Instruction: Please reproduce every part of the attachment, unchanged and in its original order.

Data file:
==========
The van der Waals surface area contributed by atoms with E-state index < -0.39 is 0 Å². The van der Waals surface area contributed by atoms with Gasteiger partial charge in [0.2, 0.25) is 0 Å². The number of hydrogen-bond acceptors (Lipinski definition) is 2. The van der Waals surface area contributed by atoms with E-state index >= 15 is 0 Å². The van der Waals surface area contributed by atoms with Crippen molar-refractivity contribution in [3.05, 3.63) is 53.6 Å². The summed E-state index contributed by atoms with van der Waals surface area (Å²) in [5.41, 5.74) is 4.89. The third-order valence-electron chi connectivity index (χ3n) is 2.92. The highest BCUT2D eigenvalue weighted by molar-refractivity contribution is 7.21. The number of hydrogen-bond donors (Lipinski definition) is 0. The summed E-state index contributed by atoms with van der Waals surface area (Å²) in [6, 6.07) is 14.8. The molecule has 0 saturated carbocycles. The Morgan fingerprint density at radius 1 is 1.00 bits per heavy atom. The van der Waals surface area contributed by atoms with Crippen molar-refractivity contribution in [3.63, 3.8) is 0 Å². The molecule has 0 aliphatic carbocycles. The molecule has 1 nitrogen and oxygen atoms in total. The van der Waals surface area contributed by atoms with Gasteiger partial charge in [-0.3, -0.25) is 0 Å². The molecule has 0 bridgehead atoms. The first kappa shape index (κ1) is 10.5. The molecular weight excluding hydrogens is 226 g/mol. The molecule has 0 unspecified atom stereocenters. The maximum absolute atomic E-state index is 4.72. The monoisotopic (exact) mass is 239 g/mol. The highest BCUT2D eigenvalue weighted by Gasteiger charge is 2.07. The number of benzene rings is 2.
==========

The van der Waals surface area contributed by atoms with E-state index < -0.39 is 0 Å². The van der Waals surface area contributed by atoms with Gasteiger partial charge in [0.2, 0.25) is 0 Å². The number of hydrogen-bond acceptors (Lipinski definition) is 2. The van der Waals surface area contributed by atoms with E-state index >= 15 is 0 Å². The van der Waals surface area contributed by atoms with Crippen molar-refractivity contribution in [3.05, 3.63) is 53.6 Å². The summed E-state index contributed by atoms with van der Waals surface area (Å²) in [5.41, 5.74) is 4.89. The third-order valence-electron chi connectivity index (χ3n) is 2.92. The highest BCUT2D eigenvalue weighted by molar-refractivity contribution is 7.21. The number of hydrogen-bond donors (Lipinski definition) is 0. The summed E-state index contributed by atoms with van der Waals surface area (Å²) in [6, 6.07) is 14.8. The molecule has 0 saturated carbocycles. The Morgan fingerprint density at radius 1 is 1.00 bits per heavy atom. The van der Waals surface area contributed by atoms with Crippen molar-refractivity contribution in [3.63, 3.8) is 0 Å². The molecule has 0 aliphatic carbocycles. The molecule has 1 nitrogen and oxygen atoms in total. The van der Waals surface area contributed by atoms with Gasteiger partial charge in [-0.3, -0.25) is 0 Å². The molecule has 0 bridgehead atoms. The first kappa shape index (κ1) is 10.5. The molecular weight excluding hydrogens is 226 g/mol. The molecule has 0 unspecified atom stereocenters. The maximum absolute atomic E-state index is 4.72. The monoisotopic (exact) mass is 239 g/mol. The highest BCUT2D eigenvalue weighted by Gasteiger charge is 2.07. The number of benzene rings is 2.